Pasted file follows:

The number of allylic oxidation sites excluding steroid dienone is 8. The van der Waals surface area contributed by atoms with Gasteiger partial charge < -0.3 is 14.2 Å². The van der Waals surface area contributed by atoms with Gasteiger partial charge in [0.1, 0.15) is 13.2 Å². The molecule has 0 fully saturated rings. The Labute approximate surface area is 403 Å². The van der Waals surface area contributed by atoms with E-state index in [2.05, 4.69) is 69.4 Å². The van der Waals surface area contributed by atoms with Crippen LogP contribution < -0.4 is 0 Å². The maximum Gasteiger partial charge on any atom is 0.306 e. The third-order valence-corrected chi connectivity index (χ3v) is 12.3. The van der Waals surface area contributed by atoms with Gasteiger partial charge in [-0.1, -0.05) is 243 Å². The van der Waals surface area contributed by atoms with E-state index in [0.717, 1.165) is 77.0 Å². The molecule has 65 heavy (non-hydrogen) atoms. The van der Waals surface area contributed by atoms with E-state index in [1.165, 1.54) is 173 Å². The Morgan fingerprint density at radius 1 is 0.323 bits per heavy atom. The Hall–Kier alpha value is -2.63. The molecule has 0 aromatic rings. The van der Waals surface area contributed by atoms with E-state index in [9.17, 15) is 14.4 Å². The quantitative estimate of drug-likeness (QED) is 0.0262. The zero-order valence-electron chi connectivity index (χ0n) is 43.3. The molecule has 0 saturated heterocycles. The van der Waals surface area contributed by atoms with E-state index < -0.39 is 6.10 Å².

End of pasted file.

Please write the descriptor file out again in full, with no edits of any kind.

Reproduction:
The number of allylic oxidation sites excluding steroid dienone is 8. The van der Waals surface area contributed by atoms with Gasteiger partial charge < -0.3 is 14.2 Å². The van der Waals surface area contributed by atoms with Gasteiger partial charge in [0.1, 0.15) is 13.2 Å². The molecule has 0 fully saturated rings. The Labute approximate surface area is 403 Å². The van der Waals surface area contributed by atoms with E-state index in [2.05, 4.69) is 69.4 Å². The van der Waals surface area contributed by atoms with Crippen LogP contribution < -0.4 is 0 Å². The maximum Gasteiger partial charge on any atom is 0.306 e. The third-order valence-corrected chi connectivity index (χ3v) is 12.3. The van der Waals surface area contributed by atoms with Gasteiger partial charge in [-0.1, -0.05) is 243 Å². The van der Waals surface area contributed by atoms with E-state index in [0.717, 1.165) is 77.0 Å². The molecule has 65 heavy (non-hydrogen) atoms. The van der Waals surface area contributed by atoms with E-state index in [1.165, 1.54) is 173 Å². The Morgan fingerprint density at radius 1 is 0.323 bits per heavy atom. The Hall–Kier alpha value is -2.63. The molecule has 0 aromatic rings. The van der Waals surface area contributed by atoms with E-state index in [9.17, 15) is 14.4 Å². The quantitative estimate of drug-likeness (QED) is 0.0262. The zero-order valence-electron chi connectivity index (χ0n) is 43.3. The molecule has 0 saturated heterocycles. The van der Waals surface area contributed by atoms with E-state index < -0.39 is 6.10 Å².